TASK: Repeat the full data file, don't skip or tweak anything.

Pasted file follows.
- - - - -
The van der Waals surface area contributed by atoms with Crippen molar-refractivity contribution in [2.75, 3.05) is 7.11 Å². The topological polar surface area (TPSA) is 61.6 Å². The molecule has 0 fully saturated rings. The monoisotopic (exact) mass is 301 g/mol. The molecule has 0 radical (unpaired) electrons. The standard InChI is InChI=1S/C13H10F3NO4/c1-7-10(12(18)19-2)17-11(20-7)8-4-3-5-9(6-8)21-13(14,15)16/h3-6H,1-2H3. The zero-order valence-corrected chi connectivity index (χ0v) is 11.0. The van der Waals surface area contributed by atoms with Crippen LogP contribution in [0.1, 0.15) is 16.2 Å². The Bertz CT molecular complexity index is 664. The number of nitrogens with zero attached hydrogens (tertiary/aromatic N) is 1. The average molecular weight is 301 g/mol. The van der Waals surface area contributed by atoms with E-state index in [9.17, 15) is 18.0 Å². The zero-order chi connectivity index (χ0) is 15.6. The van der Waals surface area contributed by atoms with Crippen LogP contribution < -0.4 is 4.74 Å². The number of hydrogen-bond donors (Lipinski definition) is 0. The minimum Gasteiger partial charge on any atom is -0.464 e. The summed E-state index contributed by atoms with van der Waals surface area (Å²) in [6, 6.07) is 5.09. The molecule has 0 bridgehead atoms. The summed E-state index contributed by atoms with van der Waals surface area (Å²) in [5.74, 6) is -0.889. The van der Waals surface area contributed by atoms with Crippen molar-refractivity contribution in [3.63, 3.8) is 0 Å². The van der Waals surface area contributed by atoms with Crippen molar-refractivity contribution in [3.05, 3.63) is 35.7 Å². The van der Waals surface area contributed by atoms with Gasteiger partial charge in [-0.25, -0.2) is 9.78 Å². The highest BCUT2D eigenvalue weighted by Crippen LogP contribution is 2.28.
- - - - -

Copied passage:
The van der Waals surface area contributed by atoms with Crippen molar-refractivity contribution in [2.75, 3.05) is 7.11 Å². The topological polar surface area (TPSA) is 61.6 Å². The molecule has 0 fully saturated rings. The monoisotopic (exact) mass is 301 g/mol. The molecule has 0 radical (unpaired) electrons. The standard InChI is InChI=1S/C13H10F3NO4/c1-7-10(12(18)19-2)17-11(20-7)8-4-3-5-9(6-8)21-13(14,15)16/h3-6H,1-2H3. The zero-order valence-corrected chi connectivity index (χ0v) is 11.0. The van der Waals surface area contributed by atoms with Crippen LogP contribution in [0.1, 0.15) is 16.2 Å². The Bertz CT molecular complexity index is 664. The number of nitrogens with zero attached hydrogens (tertiary/aromatic N) is 1. The average molecular weight is 301 g/mol. The van der Waals surface area contributed by atoms with E-state index in [9.17, 15) is 18.0 Å². The zero-order chi connectivity index (χ0) is 15.6. The van der Waals surface area contributed by atoms with Crippen LogP contribution < -0.4 is 4.74 Å². The number of hydrogen-bond donors (Lipinski definition) is 0. The minimum Gasteiger partial charge on any atom is -0.464 e. The summed E-state index contributed by atoms with van der Waals surface area (Å²) in [6, 6.07) is 5.09. The molecule has 0 bridgehead atoms. The summed E-state index contributed by atoms with van der Waals surface area (Å²) in [5.74, 6) is -0.889. The van der Waals surface area contributed by atoms with Crippen molar-refractivity contribution in [3.63, 3.8) is 0 Å². The van der Waals surface area contributed by atoms with Crippen molar-refractivity contribution in [3.05, 3.63) is 35.7 Å². The van der Waals surface area contributed by atoms with Gasteiger partial charge in [-0.25, -0.2) is 9.78 Å². The highest BCUT2D eigenvalue weighted by Crippen LogP contribution is 2.28.